Part two: natural disasters are inevitable; those of the fashion variety are not.

Freelance journalist Laura Burgoine writes: The recent spate of natural disasters casting a path of destruction across the planet with the same vigour as Lindsay Lohan on a bender reinforces two things for me. Firstly that we can’t ever truly be prepared for what life throws our way and secondly that some forces just can’t be stopped.

In my first Back in a Bit post about Chile I argued the merits of being underprepared when traveling, so it seems only natural I should now extend this theory to Acts of God.

Having survived the biggest earthquake for 50 years, the 8.8 magnitude quake that struck Chile in February 2010, I quickly took it upon myself to become quite blasé in the face of disaster. Of course at the time my fearlessness was fueled by the most seductive of temptresses: mediocre fame brought on by five minutes of local media attention. My meteoric rise to small-scale notoriety was born from a few phone interviews with Australian radio shows, and a 30-second cameo on Channel Nine’s 6 o’clock news. Remember even the chk-chk boom girl had her fifteen minutes.

It’s probably important to point out that I was in Santiago at the time the disaster struck, not at the epicentre of the earthquake. But nonetheless I was there, in the country, and I was completely unprepared.

The quake struck at around 3am, and I, like many others woken by the shaking, initially believed it to be just a tremor. When I heard plates and glasses smashing in the kitchen of my apartment and saw the seven pairs of high heels that stood on a shelf in my room hurtling towards me, I realized it was perhaps more serious.

While death by stiletto momentarily seemed a poetic and glamourous way to meet my end instead I leapt to my feet in panic and raced for the door. As I stood looking up at the ceiling, certain it would crumble on top of me, I was completely frozen. It was suddenly very apparent to me that I had no idea what to do in an earthquake. Stand in a door-frame? Evacuate? Stop, drop, roll? I can even recall looking over at my wardrobe and wondering if I should get inside it.

Instead I’m embarrassed to say my distorted mind flashed back to an old episode of Home and Away where the residents of Summer Bay experienced a truly horrifying earthquake (as Palm Beach in New South Wales is so renowned for). Unfortunately, while my mind had held onto the memory of an artistically choreographed scene involving a water glass shaking on a mantle piece adorned with family photos of Pippa, Michael and their slew of foster kids, it had not held onto the ending of that episode, or the safety message one would hope would be relayed to viewers for future situations like mine.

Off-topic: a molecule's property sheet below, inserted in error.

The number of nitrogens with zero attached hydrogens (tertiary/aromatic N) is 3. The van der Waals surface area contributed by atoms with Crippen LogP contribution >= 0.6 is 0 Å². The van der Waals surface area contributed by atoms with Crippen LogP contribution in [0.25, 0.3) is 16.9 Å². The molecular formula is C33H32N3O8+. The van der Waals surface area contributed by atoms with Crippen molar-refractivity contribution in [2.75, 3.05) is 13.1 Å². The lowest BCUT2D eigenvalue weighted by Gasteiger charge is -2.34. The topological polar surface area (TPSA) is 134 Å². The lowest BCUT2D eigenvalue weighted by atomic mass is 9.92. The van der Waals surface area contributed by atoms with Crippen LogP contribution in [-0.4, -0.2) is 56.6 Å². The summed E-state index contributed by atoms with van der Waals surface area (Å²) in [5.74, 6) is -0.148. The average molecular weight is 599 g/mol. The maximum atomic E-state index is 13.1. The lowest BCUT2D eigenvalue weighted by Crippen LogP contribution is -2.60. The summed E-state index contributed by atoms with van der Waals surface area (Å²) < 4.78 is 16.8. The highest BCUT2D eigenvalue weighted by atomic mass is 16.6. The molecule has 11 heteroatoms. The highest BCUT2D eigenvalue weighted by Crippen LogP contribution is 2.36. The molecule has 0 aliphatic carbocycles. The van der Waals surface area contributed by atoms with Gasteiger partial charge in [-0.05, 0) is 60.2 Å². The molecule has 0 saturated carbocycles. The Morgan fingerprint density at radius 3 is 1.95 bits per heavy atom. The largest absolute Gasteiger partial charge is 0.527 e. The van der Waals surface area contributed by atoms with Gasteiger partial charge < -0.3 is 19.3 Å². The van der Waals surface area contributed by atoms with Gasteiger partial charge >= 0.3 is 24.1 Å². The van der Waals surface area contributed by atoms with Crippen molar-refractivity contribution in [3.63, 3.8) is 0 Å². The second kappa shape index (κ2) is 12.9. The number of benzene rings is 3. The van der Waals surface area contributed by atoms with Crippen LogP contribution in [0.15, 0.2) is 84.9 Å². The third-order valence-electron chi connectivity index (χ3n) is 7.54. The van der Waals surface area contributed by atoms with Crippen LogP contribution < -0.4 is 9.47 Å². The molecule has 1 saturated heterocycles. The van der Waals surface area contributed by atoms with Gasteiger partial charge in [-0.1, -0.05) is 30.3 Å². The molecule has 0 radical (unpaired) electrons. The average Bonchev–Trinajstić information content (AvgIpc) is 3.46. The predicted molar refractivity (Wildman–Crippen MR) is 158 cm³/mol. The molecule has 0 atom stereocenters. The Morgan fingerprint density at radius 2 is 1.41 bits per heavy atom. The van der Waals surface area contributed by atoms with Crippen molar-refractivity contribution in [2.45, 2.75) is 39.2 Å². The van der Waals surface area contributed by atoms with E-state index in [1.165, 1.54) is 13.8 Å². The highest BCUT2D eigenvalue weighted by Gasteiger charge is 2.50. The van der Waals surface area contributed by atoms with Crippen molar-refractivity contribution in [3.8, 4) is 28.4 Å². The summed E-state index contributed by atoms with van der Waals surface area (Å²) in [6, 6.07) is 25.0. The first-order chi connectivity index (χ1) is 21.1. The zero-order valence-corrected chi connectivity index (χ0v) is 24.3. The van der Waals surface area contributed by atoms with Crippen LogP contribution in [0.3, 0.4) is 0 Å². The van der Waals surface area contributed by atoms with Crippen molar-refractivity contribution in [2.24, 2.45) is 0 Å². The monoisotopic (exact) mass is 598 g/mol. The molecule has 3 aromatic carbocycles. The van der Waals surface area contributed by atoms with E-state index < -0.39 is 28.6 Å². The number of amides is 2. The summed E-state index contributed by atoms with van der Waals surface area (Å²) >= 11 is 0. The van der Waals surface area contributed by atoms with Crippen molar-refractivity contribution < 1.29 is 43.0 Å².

But, I am at best a multi-tasker and also managed to scrounge through a sea of clothes to find an outfit that I hoped would not offend the fashion police who I was certain would later pull my body out from the rubble. If these were truly my final moments on earth I was determined not to spend them in a navy and black ensemble! I’m pretty convinced the gate-keepers to the after-life are no different to earth-bound nightclub bouncers and retain some kind of no-sneakers/ no denim rule to keep the riffraff out.

It was while wrestling with these philosophical and fashion-related dilemmas that I found one of the only sensible items I had brought to Chile: a torch. In that moment I was smugness personified as I shone my way out of the apartment through the dust, darkness and broken glass.

The city streets outside were a somewhat spectacular sight. Thousands of people milled about, talking, waiting, smoking cigarettes, and looking around trying to convey the magnitude of what had just occurred. The whole city was in darkness, smashed glass covered the roads, but there was an eerie sense of calm. The expats were noticeably frightened but the Chileans remained quite unflustered.

In the days following constant news updates flowed as people tried to comprehend the severity of the disaster. Aftershocks continued, some of them incredibly strong, but things returned to normal almost unusually quickly. The general philosophy of the Chileans was that the show must go on. And it did.

If anything 2010 was a remarkable year for Chile and really put it on the map. The skinny seismic country endured a historical earthquake and subsequent tsunami, several smaller earthquakes, and of course the Chilean miners catastrophe, but remained resilient and emerged quite triumphant.

In some instances all the preparation in the world won’t save you. Nor will seven pairs of high heels or a soap opera flashback. Coming down from a dramatic disaster the concerned messages dry up, the news crews stop calling, but the show must go on. And it always does.

Watch this space for the third and final installment of this blog as Laura backtracks to her first days in Chile, working in a newsroom that was actually a garden-shed.


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Peter Fray
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